Then, you can decide if you’ll want to save up a certain amount. If so, you’ll have more piccolos to consider.

I’d recommend budgeting at least $5,000 to $6,000 for a pro piccolo. There are some that cost less, but there aren’t that many choices. You’d also probably have to stick to some used models in that range.

Review the Woods

When you get into the world of professional piccolos, you may notice they come in different woods. You should try piccolos or at least headjoints in various materials to see what you like.

Of course, you can listen to recordings to narrow your search. Then, when you set up a trial, you can order the models you think you’ll like the most.

Aside from grenadilla, some popular woods include cocus wood, olive wood, and pink ivory. But you can find tons more from various brands.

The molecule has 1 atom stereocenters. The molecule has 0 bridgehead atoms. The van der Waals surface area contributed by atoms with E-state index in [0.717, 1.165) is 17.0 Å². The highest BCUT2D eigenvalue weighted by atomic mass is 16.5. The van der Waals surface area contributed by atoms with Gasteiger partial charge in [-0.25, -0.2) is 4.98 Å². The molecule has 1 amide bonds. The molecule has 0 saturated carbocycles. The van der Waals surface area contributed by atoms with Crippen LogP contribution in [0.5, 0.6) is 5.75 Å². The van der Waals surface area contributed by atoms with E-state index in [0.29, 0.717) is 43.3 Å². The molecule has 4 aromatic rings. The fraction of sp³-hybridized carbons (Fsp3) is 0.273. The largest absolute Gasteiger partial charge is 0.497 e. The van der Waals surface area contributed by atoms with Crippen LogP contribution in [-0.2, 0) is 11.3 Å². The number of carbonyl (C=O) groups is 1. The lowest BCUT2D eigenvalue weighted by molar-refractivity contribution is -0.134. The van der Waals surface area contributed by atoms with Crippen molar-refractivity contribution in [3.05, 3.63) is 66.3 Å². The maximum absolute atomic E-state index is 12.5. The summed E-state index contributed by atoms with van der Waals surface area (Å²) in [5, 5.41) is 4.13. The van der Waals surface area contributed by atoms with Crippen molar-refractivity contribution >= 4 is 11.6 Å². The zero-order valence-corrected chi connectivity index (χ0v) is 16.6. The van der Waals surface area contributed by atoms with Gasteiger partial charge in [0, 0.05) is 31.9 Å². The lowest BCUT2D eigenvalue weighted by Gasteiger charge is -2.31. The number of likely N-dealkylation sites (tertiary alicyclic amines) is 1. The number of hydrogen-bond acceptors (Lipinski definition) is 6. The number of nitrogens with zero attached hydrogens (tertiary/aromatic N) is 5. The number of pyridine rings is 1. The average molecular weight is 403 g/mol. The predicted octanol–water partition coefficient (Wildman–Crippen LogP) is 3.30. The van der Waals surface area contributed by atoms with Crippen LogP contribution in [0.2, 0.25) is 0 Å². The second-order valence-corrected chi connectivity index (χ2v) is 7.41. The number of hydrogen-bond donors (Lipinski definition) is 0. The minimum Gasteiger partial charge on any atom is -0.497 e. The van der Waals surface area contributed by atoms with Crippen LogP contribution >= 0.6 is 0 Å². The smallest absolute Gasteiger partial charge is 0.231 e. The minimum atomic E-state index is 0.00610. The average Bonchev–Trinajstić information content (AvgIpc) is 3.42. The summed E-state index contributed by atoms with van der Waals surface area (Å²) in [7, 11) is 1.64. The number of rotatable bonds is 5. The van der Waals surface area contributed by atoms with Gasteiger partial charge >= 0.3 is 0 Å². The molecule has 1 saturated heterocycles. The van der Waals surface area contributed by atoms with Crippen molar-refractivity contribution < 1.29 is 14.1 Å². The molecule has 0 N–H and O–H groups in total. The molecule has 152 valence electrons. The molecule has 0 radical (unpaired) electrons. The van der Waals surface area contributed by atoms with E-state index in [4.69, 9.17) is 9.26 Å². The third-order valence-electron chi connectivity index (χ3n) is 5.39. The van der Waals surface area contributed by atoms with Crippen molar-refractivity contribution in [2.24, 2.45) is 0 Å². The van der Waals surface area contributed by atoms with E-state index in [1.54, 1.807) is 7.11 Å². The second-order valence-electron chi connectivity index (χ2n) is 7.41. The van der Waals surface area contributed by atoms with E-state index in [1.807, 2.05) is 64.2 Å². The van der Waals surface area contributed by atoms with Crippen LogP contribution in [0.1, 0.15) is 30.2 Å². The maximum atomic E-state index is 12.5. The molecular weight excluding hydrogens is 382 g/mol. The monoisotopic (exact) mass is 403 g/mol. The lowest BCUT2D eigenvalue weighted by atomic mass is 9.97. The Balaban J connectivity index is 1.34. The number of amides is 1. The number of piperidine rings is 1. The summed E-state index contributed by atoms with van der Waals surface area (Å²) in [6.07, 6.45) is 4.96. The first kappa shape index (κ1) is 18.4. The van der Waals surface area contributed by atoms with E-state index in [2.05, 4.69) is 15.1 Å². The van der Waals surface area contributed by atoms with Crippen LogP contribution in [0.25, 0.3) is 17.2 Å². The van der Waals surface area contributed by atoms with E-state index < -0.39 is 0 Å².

Be Patient

Before you buy a piccolo, consider if it’s the perfect fit. If not, keep looking until you find one you can’t live without. Professional piccolos are very expensive, so you have to choose the right model for you.

You might luck out and find that piccolo during your first trial. But it could take a few sessions to figure out if a piccolo suits you.

The good news is that if you don’t find a piccolo right away, you have time to save more money. That can open up your options to a model that you like even more.

Which Professional Piccolos Will You Try?

There are more professional piccolos out there than you may think. If you’re looking to upgrade, you have a lot to consider.

Be sure to stick to reputable brands and set a budget. Then, you’ll be able to try piccolos you can afford to find the right match.